Writing for the most part is a pretty solitary endeavor. It's all about putting your butt in a chair every day for as long as you're able and cranking out the words. Many times this means that I go days without talking to anyone else besides my husband and kids which can be enough to drive any person crazy. It's especially bad when I'm facing something about the process that I don't know much about or haven't come up against before. At first this was just trying to figure out how to write well, then it was how to polish my work/find agents/query, and just lately it's been navigating the publishing process. Every stage at some point has reduced me to tears, scared me to death, and threatened to paralyze me. The only things that helped get me over every bump in my writerly road were the circles of people I managed to join both locally and online. It is beyond important to cultivate relationships with people who are dealing with the exact same struggles that you are or who've dealt with them in the past and can be that voice of reason. So exactly what do my groups look like and how did I find them?
The First Group(The Locals): A local writer's group for poetry and short fiction. I knew that I wanted to write novels, but back then I had no idea how to find a novel group and hadn't seen many advertised near where I lived for YA writers like me...so I joined a short fiction group that was starting up at my local Barnes and Noble. Turns out it was one of the best things that I ever did. Writing one page shorts/poetry and getting them critiqued by a few local professors and other writers taught me how to write purposefully. Just sitting in a room with other writers for the first time made me realize how many others shared my dream and had the same passion for talking about writing.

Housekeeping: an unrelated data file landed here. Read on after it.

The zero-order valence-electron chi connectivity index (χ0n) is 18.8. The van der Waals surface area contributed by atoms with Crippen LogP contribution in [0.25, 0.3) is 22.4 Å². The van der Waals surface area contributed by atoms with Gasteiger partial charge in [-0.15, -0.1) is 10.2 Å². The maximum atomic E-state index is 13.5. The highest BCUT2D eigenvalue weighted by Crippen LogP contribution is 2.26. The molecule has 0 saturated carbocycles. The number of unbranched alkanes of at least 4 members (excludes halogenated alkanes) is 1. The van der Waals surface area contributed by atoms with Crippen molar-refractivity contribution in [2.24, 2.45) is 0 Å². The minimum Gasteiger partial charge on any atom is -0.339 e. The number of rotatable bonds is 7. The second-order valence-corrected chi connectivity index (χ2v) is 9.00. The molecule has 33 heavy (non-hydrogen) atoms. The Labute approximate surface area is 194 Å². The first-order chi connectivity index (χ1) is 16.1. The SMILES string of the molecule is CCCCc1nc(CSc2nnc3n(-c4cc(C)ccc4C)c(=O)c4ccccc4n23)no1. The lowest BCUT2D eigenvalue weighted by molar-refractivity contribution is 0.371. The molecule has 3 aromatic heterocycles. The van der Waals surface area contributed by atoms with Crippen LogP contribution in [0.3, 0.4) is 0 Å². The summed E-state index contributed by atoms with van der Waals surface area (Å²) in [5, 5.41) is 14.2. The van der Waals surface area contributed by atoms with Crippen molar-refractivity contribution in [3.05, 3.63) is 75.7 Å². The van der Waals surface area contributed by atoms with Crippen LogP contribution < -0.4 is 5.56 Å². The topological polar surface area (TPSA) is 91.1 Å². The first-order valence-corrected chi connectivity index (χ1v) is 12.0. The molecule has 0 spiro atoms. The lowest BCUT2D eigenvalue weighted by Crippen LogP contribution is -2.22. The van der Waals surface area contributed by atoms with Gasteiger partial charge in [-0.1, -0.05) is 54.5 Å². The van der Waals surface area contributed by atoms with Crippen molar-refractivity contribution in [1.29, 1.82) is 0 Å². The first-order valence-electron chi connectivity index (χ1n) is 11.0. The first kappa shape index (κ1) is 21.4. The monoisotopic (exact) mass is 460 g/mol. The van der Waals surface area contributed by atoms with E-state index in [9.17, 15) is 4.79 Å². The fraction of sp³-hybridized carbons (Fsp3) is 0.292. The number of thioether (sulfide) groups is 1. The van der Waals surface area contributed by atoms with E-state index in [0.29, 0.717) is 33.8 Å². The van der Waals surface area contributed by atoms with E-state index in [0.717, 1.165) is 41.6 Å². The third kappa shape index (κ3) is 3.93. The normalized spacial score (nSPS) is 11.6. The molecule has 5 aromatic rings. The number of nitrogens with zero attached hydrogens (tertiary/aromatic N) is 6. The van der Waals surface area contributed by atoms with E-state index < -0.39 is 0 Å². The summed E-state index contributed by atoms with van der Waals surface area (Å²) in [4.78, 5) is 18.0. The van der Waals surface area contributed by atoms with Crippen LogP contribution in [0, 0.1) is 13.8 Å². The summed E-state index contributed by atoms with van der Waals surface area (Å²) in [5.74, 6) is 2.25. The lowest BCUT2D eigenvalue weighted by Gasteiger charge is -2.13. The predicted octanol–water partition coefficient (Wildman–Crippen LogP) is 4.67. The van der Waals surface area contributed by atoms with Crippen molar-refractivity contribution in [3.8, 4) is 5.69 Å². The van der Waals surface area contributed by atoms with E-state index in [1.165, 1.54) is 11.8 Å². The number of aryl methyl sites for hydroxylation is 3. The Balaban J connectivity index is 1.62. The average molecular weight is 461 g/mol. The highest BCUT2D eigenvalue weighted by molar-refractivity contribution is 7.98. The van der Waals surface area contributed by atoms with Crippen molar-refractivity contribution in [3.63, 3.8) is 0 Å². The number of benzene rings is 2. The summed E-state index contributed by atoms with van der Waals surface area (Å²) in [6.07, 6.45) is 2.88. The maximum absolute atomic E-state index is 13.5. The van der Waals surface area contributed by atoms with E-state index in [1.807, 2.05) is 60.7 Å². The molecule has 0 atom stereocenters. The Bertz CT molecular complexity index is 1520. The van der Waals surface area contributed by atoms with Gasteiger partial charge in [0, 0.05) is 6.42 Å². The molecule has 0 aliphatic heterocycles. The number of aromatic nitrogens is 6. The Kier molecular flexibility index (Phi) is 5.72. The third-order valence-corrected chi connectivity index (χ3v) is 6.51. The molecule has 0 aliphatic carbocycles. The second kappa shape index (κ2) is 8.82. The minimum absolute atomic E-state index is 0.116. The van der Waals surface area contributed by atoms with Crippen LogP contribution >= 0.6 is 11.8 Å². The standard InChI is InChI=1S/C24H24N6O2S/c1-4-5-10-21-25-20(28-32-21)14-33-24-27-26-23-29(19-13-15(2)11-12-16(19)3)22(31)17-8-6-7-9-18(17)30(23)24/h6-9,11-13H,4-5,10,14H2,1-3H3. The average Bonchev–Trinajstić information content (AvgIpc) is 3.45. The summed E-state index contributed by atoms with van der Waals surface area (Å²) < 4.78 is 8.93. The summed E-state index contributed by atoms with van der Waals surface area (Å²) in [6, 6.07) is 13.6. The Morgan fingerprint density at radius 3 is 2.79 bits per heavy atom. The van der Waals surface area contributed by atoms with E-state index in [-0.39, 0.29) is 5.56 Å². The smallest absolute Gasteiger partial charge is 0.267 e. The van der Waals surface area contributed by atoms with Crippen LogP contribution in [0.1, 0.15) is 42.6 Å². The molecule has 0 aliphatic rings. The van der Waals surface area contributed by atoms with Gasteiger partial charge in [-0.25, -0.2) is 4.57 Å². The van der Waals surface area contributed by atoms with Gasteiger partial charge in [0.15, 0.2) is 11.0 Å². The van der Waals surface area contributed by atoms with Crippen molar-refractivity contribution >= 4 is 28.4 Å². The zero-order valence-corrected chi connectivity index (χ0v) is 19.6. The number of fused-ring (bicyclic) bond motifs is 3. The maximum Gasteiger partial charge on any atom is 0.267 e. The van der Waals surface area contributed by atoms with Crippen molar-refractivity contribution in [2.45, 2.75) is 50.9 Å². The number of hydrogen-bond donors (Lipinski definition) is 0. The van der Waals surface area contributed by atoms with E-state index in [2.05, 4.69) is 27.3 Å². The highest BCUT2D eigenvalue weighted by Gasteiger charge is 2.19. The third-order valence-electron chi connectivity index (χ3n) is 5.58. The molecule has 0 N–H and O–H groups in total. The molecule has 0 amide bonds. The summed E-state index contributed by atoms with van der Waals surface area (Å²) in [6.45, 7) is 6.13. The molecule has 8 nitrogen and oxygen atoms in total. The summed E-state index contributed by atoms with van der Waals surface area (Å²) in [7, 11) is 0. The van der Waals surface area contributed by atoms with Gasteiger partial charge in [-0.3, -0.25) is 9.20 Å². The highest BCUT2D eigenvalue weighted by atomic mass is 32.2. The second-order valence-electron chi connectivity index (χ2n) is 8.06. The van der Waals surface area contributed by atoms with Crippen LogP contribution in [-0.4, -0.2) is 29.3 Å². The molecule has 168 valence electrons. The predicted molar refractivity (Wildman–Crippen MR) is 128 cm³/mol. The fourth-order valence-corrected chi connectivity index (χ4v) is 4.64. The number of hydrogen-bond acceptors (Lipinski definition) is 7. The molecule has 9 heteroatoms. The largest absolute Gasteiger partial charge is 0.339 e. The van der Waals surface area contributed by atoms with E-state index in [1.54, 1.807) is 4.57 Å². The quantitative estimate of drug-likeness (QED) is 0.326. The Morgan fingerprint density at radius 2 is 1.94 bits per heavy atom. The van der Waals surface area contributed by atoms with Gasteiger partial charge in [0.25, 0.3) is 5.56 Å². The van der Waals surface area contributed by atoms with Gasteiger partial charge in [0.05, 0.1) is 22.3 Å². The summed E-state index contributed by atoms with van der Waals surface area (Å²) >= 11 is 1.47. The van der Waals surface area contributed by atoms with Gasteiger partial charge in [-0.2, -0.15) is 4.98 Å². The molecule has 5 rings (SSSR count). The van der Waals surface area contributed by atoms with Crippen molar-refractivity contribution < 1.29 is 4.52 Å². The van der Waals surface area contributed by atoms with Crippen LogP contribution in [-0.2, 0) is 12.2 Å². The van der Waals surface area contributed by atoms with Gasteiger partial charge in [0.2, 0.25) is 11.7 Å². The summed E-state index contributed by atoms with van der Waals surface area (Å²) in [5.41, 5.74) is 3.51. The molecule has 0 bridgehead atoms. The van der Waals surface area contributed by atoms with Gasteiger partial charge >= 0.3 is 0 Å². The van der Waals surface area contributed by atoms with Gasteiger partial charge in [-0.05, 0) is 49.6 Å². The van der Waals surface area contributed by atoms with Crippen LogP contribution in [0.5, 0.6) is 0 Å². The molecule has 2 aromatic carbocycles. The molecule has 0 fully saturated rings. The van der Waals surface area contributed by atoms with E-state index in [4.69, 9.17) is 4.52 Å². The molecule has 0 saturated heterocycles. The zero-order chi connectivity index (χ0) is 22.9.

Second Group(Crit Partners): Online critique partners.( I found mine through Maggie Stiefvater's blog and WriteOnCon, but there are literally dozens of other places to get connected.) I settled on three core critters, but the process of looking for someone who was a good fit led me to meeting people that ultimately became part of my next group.
Third Group (Recently Agented Authors): When I became agented, I emailed several people who I'd swapped work with in the past and stayed connected to. One of those people was also recently agented and knew about ten other writers who were newbies as well. We formed a support group for the recently agented and have been really tight ever since. Now these are the people I'm on retreat with along with about ten more who are ahead of us in the process and are very generously sharing their advice/experiences.
Fourth Group (THE LUCKIES): This is the group that I dreamed of joining back when I was reading the Apocalypsies blog and hoping that one day I'd get published. This group has been completely awesome for helping me adjust my expectations as I get closer to my book debuting and who are like my very own small town of writers--a community where I can safely vent, cry, laugh, and celebrate--not only my experiences, but theirs as well as we go through the crazy/unique experience of debuting as an author.
If I could give a new writer one piece of advice (beyond the "read a lot, write a lot" mantra) it would be to make it a point to connect with other writers at every stage of your journey.
So, to support that advice, I'm going to list a few links to places that will help get you started:
Maggie's site (she doesn't do a crit connection often, but when she does, there are good writers trying to connect here): http://m-stiefvater.livejournal.com/
WriteOnCon: (I mean a free writer's conference every August, forums to post your work and make friends, COME ON, this one is a no-brainer): http://writeoncon.com/
Verla Kay Boards: (SO much great infor here and so many people to connect with.): http://www.verlakay.com/boards/index.php